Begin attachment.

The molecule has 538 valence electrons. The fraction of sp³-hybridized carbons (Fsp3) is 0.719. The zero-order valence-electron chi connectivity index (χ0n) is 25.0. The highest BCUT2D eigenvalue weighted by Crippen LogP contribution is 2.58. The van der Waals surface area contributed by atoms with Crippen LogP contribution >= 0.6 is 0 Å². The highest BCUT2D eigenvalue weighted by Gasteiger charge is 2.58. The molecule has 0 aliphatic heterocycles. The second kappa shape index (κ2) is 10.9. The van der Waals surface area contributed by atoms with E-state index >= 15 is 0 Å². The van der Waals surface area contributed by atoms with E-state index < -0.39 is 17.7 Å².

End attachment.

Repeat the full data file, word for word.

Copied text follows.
The molecule has 538 valence electrons. The fraction of sp³-hybridized carbons (Fsp3) is 0.719. The zero-order valence-electron chi connectivity index (χ0n) is 25.0. The highest BCUT2D eigenvalue weighted by Crippen LogP contribution is 2.58. The van der Waals surface area contributed by atoms with Crippen LogP contribution >= 0.6 is 0 Å². The highest BCUT2D eigenvalue weighted by Gasteiger charge is 2.58. The molecule has 0 aliphatic heterocycles. The second kappa shape index (κ2) is 10.9. The van der Waals surface area contributed by atoms with E-state index >= 15 is 0 Å². The van der Waals surface area contributed by atoms with E-state index < -0.39 is 17.7 Å².